Book Review: Katherine by Anya Seton

Book 95

Katherine

This classic novel tells the most romantic love story in British history – the true tale of Katherine Swynford and John of Gaunt, Duke of Lancaster, the ancestors of much of the British Royal family.  It is set in the vibrant 14th century England of Chaucer when magnificent pageantry was confronted by the Black Death, when knights went to battle in expensive foreign wars while peasants struggled to survive, and when the magnificent but despotic Plantagenets – Edward III, the Black Prince, and Richard II  – ruled over a court rotten with intrigue.  In this era of dangers and passion, John of Gaunt, the king’s son and the proudest of the Plantagenets, fought for power and fell desperately in love with the already married Katherine. Their well-documented romance persisted through decades of war, adultery, murder, loneliness and redemption.

I am a self-confessed sucker for a love story so this book would have had to be pretty bad for me not to love it.  However this book is so much more than a love story and so much more than a piece of historical fiction as well.  The book spans the life of Katherine Swynford from when she was 15 to just before her death, so as you can imagine there is a lot of storyline packed in there.  I don’t know a lot about 14th century England so all the events could have been made up and I wouldn’t have been any the wiser, but apparently Anya Seton thoroughly researched everything: all the events portrayed happened, the characters all existed and everything was in the correct chronological order.  All Anya Seton did was interpret the various events in her own way and create the dialogue to bring the story to life.  When you read this book it’s hard to believe that this is true, the events of the book  seem so cliché in a way.  But this is a great story and the fact that the relationship between Katherine and John of Gaunt produced many of the future kings and queens of England just adds to the appeal to learn more about this era.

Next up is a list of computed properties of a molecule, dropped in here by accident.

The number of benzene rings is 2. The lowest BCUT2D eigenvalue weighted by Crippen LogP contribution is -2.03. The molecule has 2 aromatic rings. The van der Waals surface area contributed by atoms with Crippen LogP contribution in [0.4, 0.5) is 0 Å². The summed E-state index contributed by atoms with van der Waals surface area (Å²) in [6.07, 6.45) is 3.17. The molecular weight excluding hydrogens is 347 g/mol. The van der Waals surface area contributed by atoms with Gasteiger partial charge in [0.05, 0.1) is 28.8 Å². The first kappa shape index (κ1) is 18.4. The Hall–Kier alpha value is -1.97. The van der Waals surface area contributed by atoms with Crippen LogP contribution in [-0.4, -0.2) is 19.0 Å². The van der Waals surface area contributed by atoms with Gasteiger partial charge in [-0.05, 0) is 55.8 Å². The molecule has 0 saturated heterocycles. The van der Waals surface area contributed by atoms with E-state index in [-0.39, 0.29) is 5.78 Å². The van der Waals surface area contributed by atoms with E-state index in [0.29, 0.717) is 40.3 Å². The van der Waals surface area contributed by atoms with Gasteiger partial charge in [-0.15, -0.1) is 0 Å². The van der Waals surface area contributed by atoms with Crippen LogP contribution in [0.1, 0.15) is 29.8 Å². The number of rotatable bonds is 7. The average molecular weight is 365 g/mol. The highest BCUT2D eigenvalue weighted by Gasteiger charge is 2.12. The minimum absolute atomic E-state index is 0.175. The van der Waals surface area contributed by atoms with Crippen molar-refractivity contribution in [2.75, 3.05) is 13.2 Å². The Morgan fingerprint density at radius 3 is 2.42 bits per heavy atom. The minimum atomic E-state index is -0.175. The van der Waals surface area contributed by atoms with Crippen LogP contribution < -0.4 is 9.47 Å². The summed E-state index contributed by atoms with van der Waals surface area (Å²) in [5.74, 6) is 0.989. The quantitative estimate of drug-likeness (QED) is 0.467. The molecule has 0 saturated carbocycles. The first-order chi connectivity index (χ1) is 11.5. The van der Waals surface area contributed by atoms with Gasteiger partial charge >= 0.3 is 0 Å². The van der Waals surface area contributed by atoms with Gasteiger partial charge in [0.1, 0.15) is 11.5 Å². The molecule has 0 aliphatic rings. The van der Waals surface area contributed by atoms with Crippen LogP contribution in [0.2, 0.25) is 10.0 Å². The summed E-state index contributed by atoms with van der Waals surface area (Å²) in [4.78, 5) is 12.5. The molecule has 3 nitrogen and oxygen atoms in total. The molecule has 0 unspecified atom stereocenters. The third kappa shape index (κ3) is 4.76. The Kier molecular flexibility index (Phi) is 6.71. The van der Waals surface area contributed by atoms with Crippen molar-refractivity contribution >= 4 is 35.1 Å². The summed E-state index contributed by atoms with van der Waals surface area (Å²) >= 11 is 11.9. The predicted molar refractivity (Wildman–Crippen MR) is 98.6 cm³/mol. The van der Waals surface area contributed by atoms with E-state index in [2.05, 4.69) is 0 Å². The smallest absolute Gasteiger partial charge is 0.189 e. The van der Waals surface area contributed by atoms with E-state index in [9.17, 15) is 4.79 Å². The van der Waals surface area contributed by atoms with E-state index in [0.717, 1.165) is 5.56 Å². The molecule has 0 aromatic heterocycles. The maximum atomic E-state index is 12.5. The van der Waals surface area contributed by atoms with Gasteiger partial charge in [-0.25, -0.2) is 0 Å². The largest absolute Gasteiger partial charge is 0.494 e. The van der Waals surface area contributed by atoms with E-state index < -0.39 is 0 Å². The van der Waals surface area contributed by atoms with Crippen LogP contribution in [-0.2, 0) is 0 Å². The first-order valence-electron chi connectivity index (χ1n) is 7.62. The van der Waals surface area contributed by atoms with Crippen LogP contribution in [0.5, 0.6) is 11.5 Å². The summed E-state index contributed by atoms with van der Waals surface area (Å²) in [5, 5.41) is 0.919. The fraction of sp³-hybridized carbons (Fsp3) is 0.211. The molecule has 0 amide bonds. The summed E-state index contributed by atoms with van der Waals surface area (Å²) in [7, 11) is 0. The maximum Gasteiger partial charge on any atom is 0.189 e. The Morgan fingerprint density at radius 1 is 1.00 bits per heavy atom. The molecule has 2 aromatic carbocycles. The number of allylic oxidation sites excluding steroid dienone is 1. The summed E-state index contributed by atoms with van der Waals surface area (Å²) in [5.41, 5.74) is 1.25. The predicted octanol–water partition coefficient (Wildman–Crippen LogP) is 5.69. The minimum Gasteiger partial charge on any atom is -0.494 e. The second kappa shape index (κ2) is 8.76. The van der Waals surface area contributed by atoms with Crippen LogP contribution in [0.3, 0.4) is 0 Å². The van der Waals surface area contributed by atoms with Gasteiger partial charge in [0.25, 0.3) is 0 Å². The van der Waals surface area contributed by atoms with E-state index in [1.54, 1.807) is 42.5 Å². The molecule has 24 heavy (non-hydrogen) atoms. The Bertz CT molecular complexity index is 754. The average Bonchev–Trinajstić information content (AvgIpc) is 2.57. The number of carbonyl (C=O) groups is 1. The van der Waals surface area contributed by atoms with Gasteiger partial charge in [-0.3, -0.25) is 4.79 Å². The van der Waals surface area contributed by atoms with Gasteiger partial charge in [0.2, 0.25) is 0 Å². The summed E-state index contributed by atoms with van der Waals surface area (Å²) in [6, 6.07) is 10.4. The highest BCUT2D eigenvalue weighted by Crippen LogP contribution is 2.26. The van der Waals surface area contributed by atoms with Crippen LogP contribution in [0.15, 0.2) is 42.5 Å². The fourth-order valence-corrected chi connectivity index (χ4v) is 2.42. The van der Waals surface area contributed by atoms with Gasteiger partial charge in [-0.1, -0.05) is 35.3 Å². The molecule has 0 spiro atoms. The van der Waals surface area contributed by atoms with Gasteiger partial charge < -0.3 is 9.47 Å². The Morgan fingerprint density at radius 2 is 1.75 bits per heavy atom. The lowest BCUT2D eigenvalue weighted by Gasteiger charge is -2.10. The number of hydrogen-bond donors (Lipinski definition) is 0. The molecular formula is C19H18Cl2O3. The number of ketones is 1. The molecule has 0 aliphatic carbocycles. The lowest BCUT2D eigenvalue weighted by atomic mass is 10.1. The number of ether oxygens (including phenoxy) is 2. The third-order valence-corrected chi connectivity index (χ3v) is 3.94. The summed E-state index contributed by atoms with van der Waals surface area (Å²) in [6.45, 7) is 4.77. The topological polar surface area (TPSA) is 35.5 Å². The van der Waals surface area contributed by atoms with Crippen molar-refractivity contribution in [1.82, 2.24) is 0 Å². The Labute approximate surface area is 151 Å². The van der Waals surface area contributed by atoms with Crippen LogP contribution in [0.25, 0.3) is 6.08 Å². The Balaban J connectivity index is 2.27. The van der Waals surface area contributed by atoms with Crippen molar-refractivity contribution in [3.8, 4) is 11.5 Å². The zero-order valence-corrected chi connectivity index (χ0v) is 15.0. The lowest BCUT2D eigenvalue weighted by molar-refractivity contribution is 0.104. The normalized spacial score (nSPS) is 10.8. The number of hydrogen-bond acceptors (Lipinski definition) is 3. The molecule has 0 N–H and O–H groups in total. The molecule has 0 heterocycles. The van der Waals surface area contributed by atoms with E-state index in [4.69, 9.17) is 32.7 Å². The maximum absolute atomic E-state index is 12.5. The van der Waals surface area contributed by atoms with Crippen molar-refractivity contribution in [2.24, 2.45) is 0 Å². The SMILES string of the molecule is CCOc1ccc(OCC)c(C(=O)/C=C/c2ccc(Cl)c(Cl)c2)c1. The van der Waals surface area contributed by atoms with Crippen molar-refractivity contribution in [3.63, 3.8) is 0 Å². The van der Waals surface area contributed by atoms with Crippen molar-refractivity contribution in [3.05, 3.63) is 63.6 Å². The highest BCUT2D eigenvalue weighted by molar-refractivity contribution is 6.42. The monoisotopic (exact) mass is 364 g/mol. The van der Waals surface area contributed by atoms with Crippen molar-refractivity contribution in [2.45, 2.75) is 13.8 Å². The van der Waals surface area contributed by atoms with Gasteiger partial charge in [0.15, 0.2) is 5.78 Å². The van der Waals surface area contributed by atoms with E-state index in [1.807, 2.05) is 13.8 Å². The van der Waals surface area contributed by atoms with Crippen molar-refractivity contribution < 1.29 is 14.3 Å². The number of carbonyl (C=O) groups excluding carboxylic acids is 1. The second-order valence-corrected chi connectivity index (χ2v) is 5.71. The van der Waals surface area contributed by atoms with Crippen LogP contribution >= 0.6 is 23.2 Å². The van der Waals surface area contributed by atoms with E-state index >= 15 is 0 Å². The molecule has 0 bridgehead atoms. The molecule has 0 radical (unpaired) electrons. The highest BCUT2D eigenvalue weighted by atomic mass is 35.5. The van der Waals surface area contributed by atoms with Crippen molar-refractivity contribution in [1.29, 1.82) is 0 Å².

What I liked about this book:  The whole story is so detailed and rich throughout yet it never drags at all.  The descriptions of each scene and the people in them transported me there to medieval England.  Katherine is only 15 at the beginning of the story and her naivety and innocence is portrayed well through the text.  As she grows older you gain a sense of her experience seeping through as her view of the world changes.  A lot happens in the book but I never felt confused and I could always recall what had happened previously whilst I was reading.

What I didn’t like about this book:  My only fault with the book is the language sometimes.  In a way it makes it more authentic using terms from the age, but as these terms are not familiar now and as a lot of them are in French it can at times cause confusion.  Sometimes the characters would speak in French, just a line or two, but there would be no translation so you would have to use the context of the scene to interpret it.  I think this does add to the book, but also takes away a little at the same time.

It is beautifully written and is such a compelling story that you cannot put it down.  I cannot verify how accurate the story is but from what I understand it is as accurate as you can get.  I really enjoyed this book; I had feared that a nearly 600 page book about medieval England would not excite me but I was happily proved wrong.  I would recommend this anyone who loves a good romance but also wants something to sink their teeth into.

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